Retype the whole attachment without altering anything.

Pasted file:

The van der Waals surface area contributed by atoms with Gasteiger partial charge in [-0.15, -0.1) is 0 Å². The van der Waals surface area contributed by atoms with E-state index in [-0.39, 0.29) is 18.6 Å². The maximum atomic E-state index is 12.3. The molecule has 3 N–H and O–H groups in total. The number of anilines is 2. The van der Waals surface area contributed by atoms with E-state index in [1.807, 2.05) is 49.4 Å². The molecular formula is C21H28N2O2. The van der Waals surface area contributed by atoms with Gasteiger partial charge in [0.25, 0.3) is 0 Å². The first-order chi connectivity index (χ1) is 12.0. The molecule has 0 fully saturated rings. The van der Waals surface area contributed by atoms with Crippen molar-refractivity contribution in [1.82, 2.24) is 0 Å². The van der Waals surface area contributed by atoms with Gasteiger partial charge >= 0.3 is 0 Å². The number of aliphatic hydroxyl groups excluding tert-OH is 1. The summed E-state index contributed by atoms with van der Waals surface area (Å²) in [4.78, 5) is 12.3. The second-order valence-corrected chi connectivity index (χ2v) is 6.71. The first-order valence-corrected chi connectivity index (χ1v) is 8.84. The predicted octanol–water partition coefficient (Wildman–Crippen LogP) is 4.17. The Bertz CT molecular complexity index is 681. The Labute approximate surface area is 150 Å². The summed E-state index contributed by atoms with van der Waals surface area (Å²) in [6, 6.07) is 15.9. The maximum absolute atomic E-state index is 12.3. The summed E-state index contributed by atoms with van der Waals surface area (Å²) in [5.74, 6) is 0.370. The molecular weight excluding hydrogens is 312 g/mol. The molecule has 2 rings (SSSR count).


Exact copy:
The van der Waals surface area contributed by atoms with Gasteiger partial charge in [-0.15, -0.1) is 0 Å². The van der Waals surface area contributed by atoms with E-state index in [-0.39, 0.29) is 18.6 Å². The maximum atomic E-state index is 12.3. The molecule has 3 N–H and O–H groups in total. The number of anilines is 2. The van der Waals surface area contributed by atoms with E-state index in [1.807, 2.05) is 49.4 Å². The molecular formula is C21H28N2O2. The van der Waals surface area contributed by atoms with Gasteiger partial charge in [0.25, 0.3) is 0 Å². The first-order chi connectivity index (χ1) is 12.0. The molecule has 0 fully saturated rings. The van der Waals surface area contributed by atoms with Crippen molar-refractivity contribution in [1.82, 2.24) is 0 Å². The van der Waals surface area contributed by atoms with Gasteiger partial charge >= 0.3 is 0 Å². The number of aliphatic hydroxyl groups excluding tert-OH is 1. The summed E-state index contributed by atoms with van der Waals surface area (Å²) in [4.78, 5) is 12.3. The second-order valence-corrected chi connectivity index (χ2v) is 6.71. The first-order valence-corrected chi connectivity index (χ1v) is 8.84. The predicted octanol–water partition coefficient (Wildman–Crippen LogP) is 4.17. The Bertz CT molecular complexity index is 681. The Labute approximate surface area is 150 Å². The summed E-state index contributed by atoms with van der Waals surface area (Å²) in [6, 6.07) is 15.9. The maximum absolute atomic E-state index is 12.3. The summed E-state index contributed by atoms with van der Waals surface area (Å²) in [5.74, 6) is 0.370. The molecular weight excluding hydrogens is 312 g/mol. The molecule has 2 rings (SSSR count).